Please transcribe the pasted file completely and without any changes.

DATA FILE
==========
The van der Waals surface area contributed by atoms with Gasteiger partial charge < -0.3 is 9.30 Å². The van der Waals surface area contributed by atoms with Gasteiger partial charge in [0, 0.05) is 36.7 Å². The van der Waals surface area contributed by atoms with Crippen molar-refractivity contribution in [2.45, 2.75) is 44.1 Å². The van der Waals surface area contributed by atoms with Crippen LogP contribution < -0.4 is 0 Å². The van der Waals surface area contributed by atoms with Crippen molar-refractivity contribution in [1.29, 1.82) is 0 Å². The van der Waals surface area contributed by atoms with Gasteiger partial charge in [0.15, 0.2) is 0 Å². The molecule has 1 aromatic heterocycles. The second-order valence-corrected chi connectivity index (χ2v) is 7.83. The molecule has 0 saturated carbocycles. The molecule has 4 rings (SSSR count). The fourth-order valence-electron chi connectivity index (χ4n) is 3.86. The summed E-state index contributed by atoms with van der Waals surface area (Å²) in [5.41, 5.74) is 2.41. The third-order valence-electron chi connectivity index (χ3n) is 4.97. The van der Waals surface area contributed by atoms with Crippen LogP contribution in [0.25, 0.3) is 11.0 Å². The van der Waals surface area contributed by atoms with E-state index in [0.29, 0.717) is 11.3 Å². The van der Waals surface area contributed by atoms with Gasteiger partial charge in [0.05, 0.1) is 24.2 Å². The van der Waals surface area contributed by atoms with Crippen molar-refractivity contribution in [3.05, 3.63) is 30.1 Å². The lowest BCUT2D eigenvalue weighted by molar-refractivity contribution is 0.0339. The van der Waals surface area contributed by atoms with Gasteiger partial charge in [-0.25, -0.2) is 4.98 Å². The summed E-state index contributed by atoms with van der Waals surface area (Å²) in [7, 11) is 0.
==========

The van der Waals surface area contributed by atoms with Gasteiger partial charge < -0.3 is 9.30 Å². The van der Waals surface area contributed by atoms with Gasteiger partial charge in [0, 0.05) is 36.7 Å². The van der Waals surface area contributed by atoms with Crippen molar-refractivity contribution in [2.45, 2.75) is 44.1 Å². The van der Waals surface area contributed by atoms with Crippen LogP contribution < -0.4 is 0 Å². The van der Waals surface area contributed by atoms with Crippen molar-refractivity contribution in [1.29, 1.82) is 0 Å². The van der Waals surface area contributed by atoms with Gasteiger partial charge in [0.15, 0.2) is 0 Å². The molecule has 1 aromatic heterocycles. The second-order valence-corrected chi connectivity index (χ2v) is 7.83. The molecule has 0 saturated carbocycles. The molecule has 4 rings (SSSR count). The fourth-order valence-electron chi connectivity index (χ4n) is 3.86. The summed E-state index contributed by atoms with van der Waals surface area (Å²) in [5.41, 5.74) is 2.41. The third-order valence-electron chi connectivity index (χ3n) is 4.97. The van der Waals surface area contributed by atoms with Crippen LogP contribution in [0.25, 0.3) is 11.0 Å². The van der Waals surface area contributed by atoms with E-state index in [0.29, 0.717) is 11.3 Å². The van der Waals surface area contributed by atoms with Gasteiger partial charge in [0.05, 0.1) is 24.2 Å². The van der Waals surface area contributed by atoms with Crippen molar-refractivity contribution in [3.05, 3.63) is 30.1 Å². The lowest BCUT2D eigenvalue weighted by molar-refractivity contribution is 0.0339. The van der Waals surface area contributed by atoms with Gasteiger partial charge in [-0.25, -0.2) is 4.98 Å². The summed E-state index contributed by atoms with van der Waals surface area (Å²) in [7, 11) is 0.